The Gatehouse of Elmwood Cemetery. Established in 1846, the Historic Elmwood Cemetery in Detroit MI is the final resting place for many of the famous people and war veterans of Detroit and the State of Michigan. To read more of the fascinating information about the Historic Elmwood Cemetery, click here.
The Civil War Memorial at Elmwood Cemetery honors those from Michigan who gave their lives during "The War of the Rebellion". This area is one of the few in the United States where the flag is flown day and night to honor fallen soldiers and sailors. This is also the area where the remains of the "Michigan Colored Infantry" are interred; one of the very first places where whites and blacks were buried in the same cemetery in the 1800s.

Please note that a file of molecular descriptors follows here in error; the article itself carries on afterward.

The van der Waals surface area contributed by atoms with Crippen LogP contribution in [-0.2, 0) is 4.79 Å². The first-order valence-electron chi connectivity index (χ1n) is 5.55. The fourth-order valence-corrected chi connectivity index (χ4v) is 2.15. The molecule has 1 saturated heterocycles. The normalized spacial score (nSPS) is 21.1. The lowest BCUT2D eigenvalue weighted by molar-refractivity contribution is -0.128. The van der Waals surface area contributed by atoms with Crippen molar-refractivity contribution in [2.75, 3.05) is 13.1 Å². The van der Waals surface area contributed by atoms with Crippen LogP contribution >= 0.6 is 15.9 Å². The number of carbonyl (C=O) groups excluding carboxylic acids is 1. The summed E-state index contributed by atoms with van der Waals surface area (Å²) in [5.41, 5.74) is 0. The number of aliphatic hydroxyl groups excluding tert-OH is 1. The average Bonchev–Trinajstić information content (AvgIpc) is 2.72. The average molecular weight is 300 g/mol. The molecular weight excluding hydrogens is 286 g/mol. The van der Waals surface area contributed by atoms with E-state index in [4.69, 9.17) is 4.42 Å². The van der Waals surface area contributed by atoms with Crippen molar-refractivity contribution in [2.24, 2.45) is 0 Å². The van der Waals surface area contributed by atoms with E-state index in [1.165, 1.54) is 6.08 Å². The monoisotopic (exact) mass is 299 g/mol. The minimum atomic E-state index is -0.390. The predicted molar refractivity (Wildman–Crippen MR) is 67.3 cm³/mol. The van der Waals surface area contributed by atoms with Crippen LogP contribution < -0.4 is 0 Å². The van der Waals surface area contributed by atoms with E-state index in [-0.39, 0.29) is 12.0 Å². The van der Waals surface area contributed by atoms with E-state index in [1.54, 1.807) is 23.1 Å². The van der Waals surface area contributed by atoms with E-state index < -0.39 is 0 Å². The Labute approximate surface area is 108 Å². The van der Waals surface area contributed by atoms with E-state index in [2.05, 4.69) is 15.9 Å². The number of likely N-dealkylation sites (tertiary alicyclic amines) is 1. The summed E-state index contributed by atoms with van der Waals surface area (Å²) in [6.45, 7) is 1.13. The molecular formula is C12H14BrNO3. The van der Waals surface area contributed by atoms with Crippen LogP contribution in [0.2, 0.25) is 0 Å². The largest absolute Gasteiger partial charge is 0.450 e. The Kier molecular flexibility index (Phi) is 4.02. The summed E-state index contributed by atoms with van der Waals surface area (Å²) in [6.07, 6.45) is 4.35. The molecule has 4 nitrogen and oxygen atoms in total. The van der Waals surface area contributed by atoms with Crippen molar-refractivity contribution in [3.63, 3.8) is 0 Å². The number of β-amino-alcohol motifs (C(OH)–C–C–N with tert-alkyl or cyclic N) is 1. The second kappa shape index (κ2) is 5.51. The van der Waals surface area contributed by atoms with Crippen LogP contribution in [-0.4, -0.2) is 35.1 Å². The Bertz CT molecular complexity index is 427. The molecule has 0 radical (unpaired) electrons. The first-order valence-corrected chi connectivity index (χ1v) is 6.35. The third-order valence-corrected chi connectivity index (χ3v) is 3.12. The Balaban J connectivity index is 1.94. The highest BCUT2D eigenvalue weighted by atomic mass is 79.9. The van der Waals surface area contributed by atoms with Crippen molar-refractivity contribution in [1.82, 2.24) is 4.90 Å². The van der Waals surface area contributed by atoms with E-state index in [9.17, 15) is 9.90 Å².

The Joy family of Detroit is interned here. Founders of the Packard Motor Company, the United Foundation, and financiers of the Newberry Theatre and Gardens, "Joy Road" in Detroit is named for them.
Six generations of the Lewis Cass family are here. Lewis Cass was Michigan Territorial Governor, U.S. Senator, Secretary of State, Minister to France. His namesake is my alma mater, Cass Technical High School in Detroit. Also Cass Park, the Cass Corridor, Cass Avenue, etc.
Martha Jean ("The Queen") Steinburg was a legendary Detroit radio personality and believed to be the first African-American woman to own a radio station. She holds many honors, including being inducted into the Radio Hall of Fame.
Coleman Alexander Young was the longest-serving mayor in Detroit history. He was also a WWII veteran, a member of the famous Tuskegee Airmen, a Michigan State Senator, and an awardee of the Springarn Medal, the highest honor of the NAACP.